Productivity and the Decision to Export: Micro Evidence from Taiwan and South Korea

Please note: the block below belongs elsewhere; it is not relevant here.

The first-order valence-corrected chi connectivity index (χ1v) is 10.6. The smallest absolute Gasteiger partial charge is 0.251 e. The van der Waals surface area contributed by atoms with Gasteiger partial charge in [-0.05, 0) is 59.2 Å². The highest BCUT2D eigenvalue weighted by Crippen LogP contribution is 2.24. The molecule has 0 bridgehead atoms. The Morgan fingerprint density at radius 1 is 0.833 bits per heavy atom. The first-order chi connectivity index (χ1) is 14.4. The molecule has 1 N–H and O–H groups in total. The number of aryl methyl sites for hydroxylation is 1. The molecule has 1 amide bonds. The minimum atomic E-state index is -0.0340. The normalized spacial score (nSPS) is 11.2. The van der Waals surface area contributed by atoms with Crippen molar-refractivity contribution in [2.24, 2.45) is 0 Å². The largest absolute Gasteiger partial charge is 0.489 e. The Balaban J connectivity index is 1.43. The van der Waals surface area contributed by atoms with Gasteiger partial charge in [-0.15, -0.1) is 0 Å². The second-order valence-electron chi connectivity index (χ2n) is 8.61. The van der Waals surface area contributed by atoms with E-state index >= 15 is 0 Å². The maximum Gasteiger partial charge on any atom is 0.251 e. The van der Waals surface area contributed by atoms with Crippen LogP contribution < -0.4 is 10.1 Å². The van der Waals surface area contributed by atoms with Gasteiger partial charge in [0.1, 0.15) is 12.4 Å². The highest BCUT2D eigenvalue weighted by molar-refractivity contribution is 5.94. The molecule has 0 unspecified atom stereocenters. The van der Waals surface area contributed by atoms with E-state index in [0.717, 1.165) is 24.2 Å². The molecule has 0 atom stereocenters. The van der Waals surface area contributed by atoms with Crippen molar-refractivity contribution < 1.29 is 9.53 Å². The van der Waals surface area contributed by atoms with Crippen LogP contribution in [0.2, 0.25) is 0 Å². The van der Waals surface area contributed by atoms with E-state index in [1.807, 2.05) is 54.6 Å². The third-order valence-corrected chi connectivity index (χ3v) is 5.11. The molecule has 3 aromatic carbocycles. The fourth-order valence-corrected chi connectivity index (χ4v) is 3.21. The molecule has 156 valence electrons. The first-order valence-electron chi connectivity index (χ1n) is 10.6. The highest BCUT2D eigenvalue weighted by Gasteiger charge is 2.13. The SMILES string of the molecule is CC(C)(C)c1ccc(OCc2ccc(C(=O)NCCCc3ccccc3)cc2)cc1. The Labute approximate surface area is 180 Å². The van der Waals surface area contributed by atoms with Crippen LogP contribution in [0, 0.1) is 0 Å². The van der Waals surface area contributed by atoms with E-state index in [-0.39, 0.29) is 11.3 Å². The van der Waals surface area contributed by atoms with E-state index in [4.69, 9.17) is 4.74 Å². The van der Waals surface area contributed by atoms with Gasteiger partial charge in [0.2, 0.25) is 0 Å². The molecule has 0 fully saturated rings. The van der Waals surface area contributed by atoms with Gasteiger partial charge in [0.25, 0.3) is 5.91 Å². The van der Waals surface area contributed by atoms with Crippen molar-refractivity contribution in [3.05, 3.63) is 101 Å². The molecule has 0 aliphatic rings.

While there is widespread empirical evidence indicating exporting producers have higher productivity than nonexporters, the mechanisms that generate this pattern are less clear. One view is that exporters acquire knowledge of new production methods, inputs, and product designs from their international contacts, and this learning results in higher productivity for exporters relative to their more insulated domestic counterparts. Alternatively, the higher productivity of exporters may simply reflect the self-selection of more efficient producers into a highly competitive export market. In this paper we use micro data collected in the manufacturing censuses in South Korea and Taiwan to study the linkages between a producer's total factor productivity and choice to participate in the export market. We find differences between the countries in the importance of selection and learning forces. In Taiwan, transitions of firms in and out of the export market reflect systematic variations in productivity as predicted by self-selection models. Firms with higher productivity, ex ante, tend to enter the export market and exporters with low productivity tend to exit. Moreover, in several industries, entry into the export market is followed by relative productivity improvements, a result consistent with learning-by-exporting forces. In South Korea, the evidence of self-selection on the basis of productivity is much weaker. In addition, unlike Taiwan, we find no significant productivity changes following entry or exit from the export market that are consistent with learning from exporting. Comparison of the two countries suggests that in Korea factors other than production efficiency play a more prominent role as determinants determinants of the export decision.